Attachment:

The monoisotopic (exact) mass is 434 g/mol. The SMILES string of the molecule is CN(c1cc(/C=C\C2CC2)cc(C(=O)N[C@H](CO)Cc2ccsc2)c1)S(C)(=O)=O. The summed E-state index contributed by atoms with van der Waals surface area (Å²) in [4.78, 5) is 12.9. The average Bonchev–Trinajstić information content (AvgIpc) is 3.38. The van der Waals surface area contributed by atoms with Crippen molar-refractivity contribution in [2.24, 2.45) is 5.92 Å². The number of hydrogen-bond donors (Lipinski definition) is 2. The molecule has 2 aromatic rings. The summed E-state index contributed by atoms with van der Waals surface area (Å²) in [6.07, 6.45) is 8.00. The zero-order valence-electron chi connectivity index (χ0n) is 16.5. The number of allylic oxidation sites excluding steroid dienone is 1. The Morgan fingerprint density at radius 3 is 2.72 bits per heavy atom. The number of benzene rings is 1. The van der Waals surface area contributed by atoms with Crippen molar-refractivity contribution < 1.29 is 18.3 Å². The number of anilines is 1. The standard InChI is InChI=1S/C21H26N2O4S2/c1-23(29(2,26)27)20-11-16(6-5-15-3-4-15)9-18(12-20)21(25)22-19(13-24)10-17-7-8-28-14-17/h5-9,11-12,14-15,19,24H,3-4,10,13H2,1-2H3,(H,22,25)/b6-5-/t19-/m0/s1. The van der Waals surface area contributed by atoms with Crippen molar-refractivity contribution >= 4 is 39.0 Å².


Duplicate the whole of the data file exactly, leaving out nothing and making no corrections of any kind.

The monoisotopic (exact) mass is 434 g/mol. The SMILES string of the molecule is CN(c1cc(/C=C\C2CC2)cc(C(=O)N[C@H](CO)Cc2ccsc2)c1)S(C)(=O)=O. The summed E-state index contributed by atoms with van der Waals surface area (Å²) in [4.78, 5) is 12.9. The average Bonchev–Trinajstić information content (AvgIpc) is 3.38. The van der Waals surface area contributed by atoms with Crippen molar-refractivity contribution in [2.24, 2.45) is 5.92 Å². The number of hydrogen-bond donors (Lipinski definition) is 2. The molecule has 2 aromatic rings. The summed E-state index contributed by atoms with van der Waals surface area (Å²) in [6.07, 6.45) is 8.00. The zero-order valence-electron chi connectivity index (χ0n) is 16.5. The number of allylic oxidation sites excluding steroid dienone is 1. The Morgan fingerprint density at radius 3 is 2.72 bits per heavy atom. The number of benzene rings is 1. The van der Waals surface area contributed by atoms with Crippen molar-refractivity contribution < 1.29 is 18.3 Å². The number of anilines is 1. The standard InChI is InChI=1S/C21H26N2O4S2/c1-23(29(2,26)27)20-11-16(6-5-15-3-4-15)9-18(12-20)21(25)22-19(13-24)10-17-7-8-28-14-17/h5-9,11-12,14-15,19,24H,3-4,10,13H2,1-2H3,(H,22,25)/b6-5-/t19-/m0/s1. The van der Waals surface area contributed by atoms with Crippen molar-refractivity contribution >= 4 is 39.0 Å².